Logistics platforms connect the supply chain

Bastian Späth, CEO/Vorstand EIKONA AG
Many colorful threads, which stand for the connections within a logistics chain.

Logistics platforms are matchmakers: they connect processes, link participants within the supply chain, provide transparency and thus improve planning.

In recent years, there have emerged a profusion of platforms that digitalise and accelerate processes in logistics. They provide information, simplify communication and standardise interfaces. That makes them essential tools for logistics companies navigating today's market. As hubs where stakeholders can share data, these smart solutions efficiently integrate the logistics chain without any need to re-enter data.


What is a logistics platform?

A logistics platform is usually an internet-based software solution that acts as a data hub among all the stakeholders – from shippers to logistics service providers. Its accepts data from individual process steps, processes it, presents it for everyone to see and distributes it. Platforms step in at these points in the process and save user companies the time and expense of setting up numerous bilateral interfaces. They are part of the shared economy. Due to their ability to quickly and efficiently connect different players, they lay the foundation for real-time communications across the supply chain. That process supports and improves planning in various application areas. In decentralised logistics networks, it is common for the platform sponsor to be the organisation who reaps the greatest process benefits from an accelerated, closed information chain.

These open platforms generally contain a web-based IT solution that provides higher-level cross-company control functions without being tied to the operational systems of the individual companies involved in the process. They may process data from telematics systems, transportation management systems (TMSs) or enterprise resource planning (ERP) systems. Their user interfaces typically provide information on the current process status, which some of the participants import into their own operational software through interfaces.

Fields of application

Where are logistics platforms used?

The purpose of logistics platforms is to easily link as many users as possible and efficiently update them on status changes. This is why platforms are particularly common in the transport sector, where the individual steps of service delivery are divided among different players that are also economically independent units:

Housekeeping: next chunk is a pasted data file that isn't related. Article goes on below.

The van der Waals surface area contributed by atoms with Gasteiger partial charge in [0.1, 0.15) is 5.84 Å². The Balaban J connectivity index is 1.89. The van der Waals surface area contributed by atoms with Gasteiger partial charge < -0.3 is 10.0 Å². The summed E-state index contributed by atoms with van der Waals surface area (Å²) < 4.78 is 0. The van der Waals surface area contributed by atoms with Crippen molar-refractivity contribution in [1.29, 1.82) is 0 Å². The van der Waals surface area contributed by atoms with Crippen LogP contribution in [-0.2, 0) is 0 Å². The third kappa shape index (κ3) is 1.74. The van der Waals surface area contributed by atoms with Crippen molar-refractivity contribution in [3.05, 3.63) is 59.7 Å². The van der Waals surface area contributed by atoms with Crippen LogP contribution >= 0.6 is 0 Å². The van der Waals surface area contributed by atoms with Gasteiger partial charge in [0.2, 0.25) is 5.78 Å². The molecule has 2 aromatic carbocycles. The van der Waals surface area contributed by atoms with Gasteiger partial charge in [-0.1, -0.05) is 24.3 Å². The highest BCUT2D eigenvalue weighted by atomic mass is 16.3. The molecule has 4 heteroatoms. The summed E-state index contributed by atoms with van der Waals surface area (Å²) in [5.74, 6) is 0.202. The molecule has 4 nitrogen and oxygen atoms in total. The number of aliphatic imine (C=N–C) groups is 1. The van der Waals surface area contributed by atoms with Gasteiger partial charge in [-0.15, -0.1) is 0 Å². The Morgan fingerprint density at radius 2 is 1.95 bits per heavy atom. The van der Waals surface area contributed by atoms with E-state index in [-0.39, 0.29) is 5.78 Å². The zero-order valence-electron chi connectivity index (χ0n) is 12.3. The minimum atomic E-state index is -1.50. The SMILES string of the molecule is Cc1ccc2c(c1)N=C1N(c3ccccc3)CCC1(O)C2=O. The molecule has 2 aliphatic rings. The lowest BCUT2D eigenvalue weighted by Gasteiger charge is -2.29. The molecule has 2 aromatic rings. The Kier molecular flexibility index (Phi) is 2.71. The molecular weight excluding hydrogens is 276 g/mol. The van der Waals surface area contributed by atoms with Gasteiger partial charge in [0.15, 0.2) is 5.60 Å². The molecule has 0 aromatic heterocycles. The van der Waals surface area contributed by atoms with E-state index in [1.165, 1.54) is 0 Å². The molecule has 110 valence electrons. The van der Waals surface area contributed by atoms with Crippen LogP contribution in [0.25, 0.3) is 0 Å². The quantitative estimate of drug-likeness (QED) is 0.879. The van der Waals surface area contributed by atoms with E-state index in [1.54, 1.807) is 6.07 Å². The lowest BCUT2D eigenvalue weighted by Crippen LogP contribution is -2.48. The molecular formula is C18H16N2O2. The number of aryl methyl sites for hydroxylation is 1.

• Arrangement of transport
  • Pick-up of goods – pre-carriage
  • Handling of goods
  • Main run
  • Delivery of shipments – on-carriage

This process directly or indirectly links up to six participants in a business transaction who exchange transport data with each other: sender/shipper, freight forwarder, up to three transport service providers and the consignee. They are all interested in different aspects of the transport's progress and so require different types of information. Logistics platforms provide this information through various software modules.

How it works

How do logistics platforms work?

Logistics platforms typically provide an efficient communication interface for exchanging order data among the connected parties. They close the information chain and, as open systems, provide powerful connections to the connected logistics partners' systems. The data within the platforms always reflects the current state of the process and is enriched accordingly. To do this, the systems process real-time information at a single point of truth, giving logistics planners more latitude for action: the live information lets planners run plan vs. actual comparisons and proactively manage activities. In transport networks, for example, the delivery time slots are agreed using platforms and the delivery receipts are provided for customers and shipping partners.


Digital logistics platforms improve transparency

By connecting players, improving planning, enabling end-to-end processes, logistics platforms are key to further optimising logistics processes. They also reduce operating costs for each process player since they represent shared infrastructure. They eliminate data re-keying and make it easy to connect mobile apps. As a result, IT solutions have become the essential tool for horizontally integrating logistics chains.

Bastian Späth
Bastian Späth

As a college-educated computer scientist, Bastian Späth understands how IT solutions are developed from the ground up. For more than 15 years, he has spent every workday collecting requirements, finding ideas, developing designs, setting up projects and getting them safely across the finish line.

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